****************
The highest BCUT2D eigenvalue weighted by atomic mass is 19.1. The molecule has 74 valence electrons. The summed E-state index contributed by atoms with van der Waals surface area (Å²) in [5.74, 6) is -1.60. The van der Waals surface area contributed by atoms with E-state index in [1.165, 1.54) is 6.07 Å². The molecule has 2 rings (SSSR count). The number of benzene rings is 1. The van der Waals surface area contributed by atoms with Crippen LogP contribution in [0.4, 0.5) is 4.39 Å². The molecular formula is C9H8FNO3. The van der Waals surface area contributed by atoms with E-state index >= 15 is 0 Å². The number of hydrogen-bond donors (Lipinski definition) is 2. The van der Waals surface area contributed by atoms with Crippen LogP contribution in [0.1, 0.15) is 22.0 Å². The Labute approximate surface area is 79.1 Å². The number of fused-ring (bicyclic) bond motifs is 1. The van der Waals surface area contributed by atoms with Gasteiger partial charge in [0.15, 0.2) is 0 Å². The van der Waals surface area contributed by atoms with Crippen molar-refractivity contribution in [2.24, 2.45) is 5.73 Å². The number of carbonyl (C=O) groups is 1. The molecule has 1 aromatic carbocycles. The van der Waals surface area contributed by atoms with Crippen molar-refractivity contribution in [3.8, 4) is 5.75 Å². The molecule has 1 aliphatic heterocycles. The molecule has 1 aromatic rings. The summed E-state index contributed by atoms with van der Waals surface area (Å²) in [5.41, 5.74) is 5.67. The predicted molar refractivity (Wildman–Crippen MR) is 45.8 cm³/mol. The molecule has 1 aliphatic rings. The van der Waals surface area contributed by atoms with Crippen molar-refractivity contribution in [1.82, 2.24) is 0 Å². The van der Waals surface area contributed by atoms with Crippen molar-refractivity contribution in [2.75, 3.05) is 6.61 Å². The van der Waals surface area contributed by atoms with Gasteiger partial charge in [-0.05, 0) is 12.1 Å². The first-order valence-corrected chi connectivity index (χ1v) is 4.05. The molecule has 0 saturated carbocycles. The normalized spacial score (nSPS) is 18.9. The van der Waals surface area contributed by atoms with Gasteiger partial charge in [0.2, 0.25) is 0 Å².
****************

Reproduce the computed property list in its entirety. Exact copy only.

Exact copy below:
The highest BCUT2D eigenvalue weighted by atomic mass is 19.1. The molecule has 74 valence electrons. The summed E-state index contributed by atoms with van der Waals surface area (Å²) in [5.74, 6) is -1.60. The van der Waals surface area contributed by atoms with E-state index in [1.165, 1.54) is 6.07 Å². The molecule has 2 rings (SSSR count). The number of benzene rings is 1. The van der Waals surface area contributed by atoms with Crippen LogP contribution in [0.4, 0.5) is 4.39 Å². The molecular formula is C9H8FNO3. The van der Waals surface area contributed by atoms with E-state index >= 15 is 0 Å². The number of hydrogen-bond donors (Lipinski definition) is 2. The van der Waals surface area contributed by atoms with Crippen LogP contribution in [0.1, 0.15) is 22.0 Å². The Labute approximate surface area is 79.1 Å². The number of fused-ring (bicyclic) bond motifs is 1. The van der Waals surface area contributed by atoms with Gasteiger partial charge in [0.15, 0.2) is 0 Å². The van der Waals surface area contributed by atoms with Crippen molar-refractivity contribution in [2.24, 2.45) is 5.73 Å². The number of carbonyl (C=O) groups is 1. The molecule has 1 aromatic carbocycles. The van der Waals surface area contributed by atoms with Crippen molar-refractivity contribution in [3.8, 4) is 5.75 Å². The molecule has 1 aliphatic heterocycles. The molecule has 1 aromatic rings. The summed E-state index contributed by atoms with van der Waals surface area (Å²) in [5.41, 5.74) is 5.67. The predicted molar refractivity (Wildman–Crippen MR) is 45.8 cm³/mol. The molecule has 1 aliphatic rings. The van der Waals surface area contributed by atoms with Crippen molar-refractivity contribution in [1.82, 2.24) is 0 Å². The van der Waals surface area contributed by atoms with Crippen molar-refractivity contribution in [2.75, 3.05) is 6.61 Å². The van der Waals surface area contributed by atoms with Gasteiger partial charge in [-0.05, 0) is 12.1 Å². The first-order valence-corrected chi connectivity index (χ1v) is 4.05. The molecule has 0 saturated carbocycles. The normalized spacial score (nSPS) is 18.9. The van der Waals surface area contributed by atoms with Gasteiger partial charge in [0.2, 0.25) is 0 Å².